The Connecticut Compromise, to be precise. From his “Wonkbook” newsletter this morning:
The gun vote failed because of the way the Senate is designed. It failed because the Senate wildly overrepresents small, rural states and, on top of that, requires a 60-vote supermajority to pass most pieces of legislation.
The Manchin-Toomey bill received 54 aye votes and 46 nay votes. That is to say, a solid majority of senators voted for it. In most legislative bodies around the world, that would have been enough. But it wasn’t a sufficient supermajority for the U.S. Senate.
Of the senators from the 25 largest states, the Manchin-Toomey legislation received 33 aye votes and 17 nay votes — a more than 2:1 margin, putting it well beyond the 3/5ths threshold required to break a filibuster. But of the senators from the 25 smallest states, it received only 21 aye votes and 29 nay votes.
It’s typical to say that this is how the Senate’s always been. It’s also wrong. The filibuster didn’t emerge until decades after the first congress, and its constant use is a thoroughly modern development.
As for the small state bias, that, too, has changed over time. During the first Congress, Virginia, the largest state, was roughly 12 times the size of Delaware, which was, at the time, the smallest state. Today, California is 66 times the size of Wyoming. That makes the Senate five times less proportionate today than it was at the founding.
. . . But then the Senate did what it is built to do. It took a bill supported by most Americans and killed it because it was intensely opposed by a minority who disproportionately live in small, rural states.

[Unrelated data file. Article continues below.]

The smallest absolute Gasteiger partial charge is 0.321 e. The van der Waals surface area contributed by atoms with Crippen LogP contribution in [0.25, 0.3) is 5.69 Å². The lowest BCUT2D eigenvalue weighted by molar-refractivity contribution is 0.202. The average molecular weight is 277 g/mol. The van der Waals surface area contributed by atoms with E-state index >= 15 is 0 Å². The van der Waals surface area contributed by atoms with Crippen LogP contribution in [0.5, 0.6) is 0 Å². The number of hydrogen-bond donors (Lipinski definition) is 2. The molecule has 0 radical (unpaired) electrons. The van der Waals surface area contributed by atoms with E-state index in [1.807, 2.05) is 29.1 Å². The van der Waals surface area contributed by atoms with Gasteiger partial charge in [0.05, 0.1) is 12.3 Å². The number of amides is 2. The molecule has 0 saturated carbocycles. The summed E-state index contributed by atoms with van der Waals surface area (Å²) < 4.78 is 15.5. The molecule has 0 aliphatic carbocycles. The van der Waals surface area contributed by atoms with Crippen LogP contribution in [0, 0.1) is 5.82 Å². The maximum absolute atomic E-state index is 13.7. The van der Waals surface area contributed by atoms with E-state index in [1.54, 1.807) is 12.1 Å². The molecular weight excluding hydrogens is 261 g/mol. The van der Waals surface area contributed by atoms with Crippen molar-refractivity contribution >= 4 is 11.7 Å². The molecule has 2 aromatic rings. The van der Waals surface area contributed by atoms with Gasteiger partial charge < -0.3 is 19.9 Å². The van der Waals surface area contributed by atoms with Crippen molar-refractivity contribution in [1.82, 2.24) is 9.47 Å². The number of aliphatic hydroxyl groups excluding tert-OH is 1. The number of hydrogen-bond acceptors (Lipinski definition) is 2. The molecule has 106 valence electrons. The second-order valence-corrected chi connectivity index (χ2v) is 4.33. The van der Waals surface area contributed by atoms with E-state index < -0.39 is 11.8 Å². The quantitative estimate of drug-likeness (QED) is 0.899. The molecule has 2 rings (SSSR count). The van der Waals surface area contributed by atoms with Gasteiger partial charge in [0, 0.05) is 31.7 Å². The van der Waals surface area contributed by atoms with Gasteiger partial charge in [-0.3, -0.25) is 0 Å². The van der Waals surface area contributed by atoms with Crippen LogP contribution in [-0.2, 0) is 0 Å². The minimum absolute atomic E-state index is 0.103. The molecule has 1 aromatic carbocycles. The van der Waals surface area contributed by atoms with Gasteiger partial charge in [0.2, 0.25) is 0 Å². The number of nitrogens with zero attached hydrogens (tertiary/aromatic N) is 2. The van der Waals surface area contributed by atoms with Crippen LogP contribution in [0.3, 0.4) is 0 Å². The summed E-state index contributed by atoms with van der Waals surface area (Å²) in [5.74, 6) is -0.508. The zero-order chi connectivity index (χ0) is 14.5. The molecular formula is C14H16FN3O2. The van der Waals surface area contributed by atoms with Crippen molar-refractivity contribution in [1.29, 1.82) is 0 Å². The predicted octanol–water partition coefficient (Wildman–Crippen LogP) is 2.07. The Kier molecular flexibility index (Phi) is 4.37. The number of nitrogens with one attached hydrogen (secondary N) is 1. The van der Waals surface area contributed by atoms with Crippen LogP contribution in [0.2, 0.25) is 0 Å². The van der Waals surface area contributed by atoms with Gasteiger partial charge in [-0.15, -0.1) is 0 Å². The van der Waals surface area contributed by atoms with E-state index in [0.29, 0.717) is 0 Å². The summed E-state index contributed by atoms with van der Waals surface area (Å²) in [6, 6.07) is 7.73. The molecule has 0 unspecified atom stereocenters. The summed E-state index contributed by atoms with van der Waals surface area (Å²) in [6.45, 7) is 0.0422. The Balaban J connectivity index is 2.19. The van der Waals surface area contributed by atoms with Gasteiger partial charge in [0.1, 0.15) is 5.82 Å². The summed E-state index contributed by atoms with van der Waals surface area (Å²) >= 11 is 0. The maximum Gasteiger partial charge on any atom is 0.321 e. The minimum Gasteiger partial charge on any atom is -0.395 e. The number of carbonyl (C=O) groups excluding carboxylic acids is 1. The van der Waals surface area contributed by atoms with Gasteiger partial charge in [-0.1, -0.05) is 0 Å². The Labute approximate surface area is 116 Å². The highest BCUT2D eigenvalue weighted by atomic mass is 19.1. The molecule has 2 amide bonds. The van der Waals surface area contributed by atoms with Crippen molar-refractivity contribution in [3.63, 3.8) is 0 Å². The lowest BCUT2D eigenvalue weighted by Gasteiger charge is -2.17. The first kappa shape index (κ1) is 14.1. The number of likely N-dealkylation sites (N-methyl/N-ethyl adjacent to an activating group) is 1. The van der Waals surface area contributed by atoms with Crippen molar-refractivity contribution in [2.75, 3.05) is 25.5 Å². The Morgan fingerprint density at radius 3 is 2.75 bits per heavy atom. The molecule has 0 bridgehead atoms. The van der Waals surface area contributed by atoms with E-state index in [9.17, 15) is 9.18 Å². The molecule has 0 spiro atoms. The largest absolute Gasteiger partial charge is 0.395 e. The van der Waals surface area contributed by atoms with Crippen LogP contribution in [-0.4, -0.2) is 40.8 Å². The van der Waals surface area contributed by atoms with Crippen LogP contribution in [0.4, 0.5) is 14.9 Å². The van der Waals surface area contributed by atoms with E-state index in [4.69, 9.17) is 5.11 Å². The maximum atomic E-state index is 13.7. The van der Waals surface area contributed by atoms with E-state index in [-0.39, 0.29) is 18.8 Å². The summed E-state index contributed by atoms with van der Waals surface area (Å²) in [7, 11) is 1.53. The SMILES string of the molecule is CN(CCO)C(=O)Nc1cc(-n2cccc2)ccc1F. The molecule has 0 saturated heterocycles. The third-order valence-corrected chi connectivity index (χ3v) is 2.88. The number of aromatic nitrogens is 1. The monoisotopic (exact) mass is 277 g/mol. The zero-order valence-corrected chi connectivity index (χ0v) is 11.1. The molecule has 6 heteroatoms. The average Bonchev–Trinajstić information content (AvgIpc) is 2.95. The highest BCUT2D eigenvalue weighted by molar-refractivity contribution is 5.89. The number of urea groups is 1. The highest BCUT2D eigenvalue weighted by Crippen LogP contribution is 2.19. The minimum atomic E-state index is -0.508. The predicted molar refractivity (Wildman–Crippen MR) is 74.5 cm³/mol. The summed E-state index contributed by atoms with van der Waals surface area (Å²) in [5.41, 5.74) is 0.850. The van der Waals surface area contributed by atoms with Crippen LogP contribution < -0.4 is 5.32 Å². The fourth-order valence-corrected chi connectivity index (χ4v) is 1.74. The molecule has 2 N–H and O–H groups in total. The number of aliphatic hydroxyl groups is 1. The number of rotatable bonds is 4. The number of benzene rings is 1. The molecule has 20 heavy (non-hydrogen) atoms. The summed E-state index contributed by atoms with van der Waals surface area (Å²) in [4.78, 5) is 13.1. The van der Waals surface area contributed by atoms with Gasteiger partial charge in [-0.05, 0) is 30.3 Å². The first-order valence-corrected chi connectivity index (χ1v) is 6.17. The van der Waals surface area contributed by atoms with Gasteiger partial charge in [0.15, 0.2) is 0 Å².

Hating on the filibuster — which could be gone tomorrow if Harry Reid wanted it to be — has been a progressives ritual the last few years, but it has recently been joined by hating on the very structure of the Senate, and by extension, of the Union. See also Alec MacGillis in TNR, who goes further than Klein, advocating a Constitutional amendment to reapportion the Senate and undo the work of Roger Sherman and Oliver Ellsworth. In addition to wholeheartedly agreeing with the usual counterarguments to this sort of thing — that the states’ unique histories, geographies, and systems of self-governance matter for the purposes of representation, and that the Senate (even post-17th Amendment) was designed to represent the states’ interests before the federal government, and not the people’s — there are other things I find odd.
One, the branch of the legislature that is apportioned by population is controlled by Republicans — and because Republicans by and large ran the last redistricting process, it is likely to be controlled by them for a while. This simple fact means that, in the event, the design of the Senate is irrelevant, since Toomey-Manchin never had a hope of passing the House (even if the speaker again broke the Hastert Rule). It also at least prima facie implies that the majority supporting Toomey-Manchin in the Senate is less democratically representative than the majority opposing it in the House. Since this is surely not a result Klein and MacGillis want, perhaps they would have the Senate reapportioned in some other way that more thoroughly empowers urban and suburban population centers over rural spaces. But any such scheme would almost certainly make states qua states matter even less than they do in the House.
Which brings me to the second point: The power of small states is not going anywhere, because the constitutional process required to diminish it runs through small states — and they are powerful. (Incidentally, a constitutional amendment to weaken the right to bear arms is doomed for similar reasons). Put another way: so long as the Constitution rules small states will be “overrepresented.” Depending on how you want to read it, this renders the fretting over the nature of the Senate either particularly academic or scandalously revolutionary.